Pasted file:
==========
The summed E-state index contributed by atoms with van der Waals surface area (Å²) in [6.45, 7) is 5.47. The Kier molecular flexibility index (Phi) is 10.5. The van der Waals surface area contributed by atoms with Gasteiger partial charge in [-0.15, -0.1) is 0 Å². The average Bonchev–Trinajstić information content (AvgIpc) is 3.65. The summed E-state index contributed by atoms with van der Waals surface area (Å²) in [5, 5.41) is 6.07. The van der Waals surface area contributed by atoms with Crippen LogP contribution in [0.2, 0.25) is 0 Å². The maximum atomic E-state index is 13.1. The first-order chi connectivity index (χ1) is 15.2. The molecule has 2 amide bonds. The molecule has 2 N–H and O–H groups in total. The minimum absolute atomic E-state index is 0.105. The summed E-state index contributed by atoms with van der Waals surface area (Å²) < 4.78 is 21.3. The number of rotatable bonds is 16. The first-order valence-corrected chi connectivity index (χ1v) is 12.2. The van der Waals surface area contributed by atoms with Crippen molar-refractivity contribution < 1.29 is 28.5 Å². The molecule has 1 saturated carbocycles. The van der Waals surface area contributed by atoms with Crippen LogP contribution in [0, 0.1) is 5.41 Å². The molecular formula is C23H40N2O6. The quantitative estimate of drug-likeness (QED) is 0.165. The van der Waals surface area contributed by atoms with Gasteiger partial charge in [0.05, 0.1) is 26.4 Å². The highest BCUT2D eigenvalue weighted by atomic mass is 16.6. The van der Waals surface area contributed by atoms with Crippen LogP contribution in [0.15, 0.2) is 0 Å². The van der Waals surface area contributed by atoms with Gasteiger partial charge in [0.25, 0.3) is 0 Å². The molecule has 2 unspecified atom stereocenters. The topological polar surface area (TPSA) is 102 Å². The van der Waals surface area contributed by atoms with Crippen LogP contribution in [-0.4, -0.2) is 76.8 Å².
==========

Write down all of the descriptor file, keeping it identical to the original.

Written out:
The summed E-state index contributed by atoms with van der Waals surface area (Å²) in [6.45, 7) is 5.47. The Kier molecular flexibility index (Phi) is 10.5. The van der Waals surface area contributed by atoms with Gasteiger partial charge in [-0.15, -0.1) is 0 Å². The average Bonchev–Trinajstić information content (AvgIpc) is 3.65. The summed E-state index contributed by atoms with van der Waals surface area (Å²) in [5, 5.41) is 6.07. The van der Waals surface area contributed by atoms with Crippen LogP contribution in [0.2, 0.25) is 0 Å². The maximum atomic E-state index is 13.1. The first-order chi connectivity index (χ1) is 15.2. The molecule has 2 amide bonds. The molecule has 2 N–H and O–H groups in total. The minimum absolute atomic E-state index is 0.105. The summed E-state index contributed by atoms with van der Waals surface area (Å²) < 4.78 is 21.3. The number of rotatable bonds is 16. The first-order valence-corrected chi connectivity index (χ1v) is 12.2. The van der Waals surface area contributed by atoms with Crippen molar-refractivity contribution < 1.29 is 28.5 Å². The molecule has 1 saturated carbocycles. The van der Waals surface area contributed by atoms with Crippen LogP contribution in [0, 0.1) is 5.41 Å². The molecular formula is C23H40N2O6. The quantitative estimate of drug-likeness (QED) is 0.165. The van der Waals surface area contributed by atoms with Gasteiger partial charge in [0.05, 0.1) is 26.4 Å². The highest BCUT2D eigenvalue weighted by atomic mass is 16.6. The van der Waals surface area contributed by atoms with Crippen LogP contribution in [0.15, 0.2) is 0 Å². The van der Waals surface area contributed by atoms with Gasteiger partial charge in [0.25, 0.3) is 0 Å². The molecule has 2 unspecified atom stereocenters. The topological polar surface area (TPSA) is 102 Å². The van der Waals surface area contributed by atoms with Crippen LogP contribution in [-0.4, -0.2) is 76.8 Å².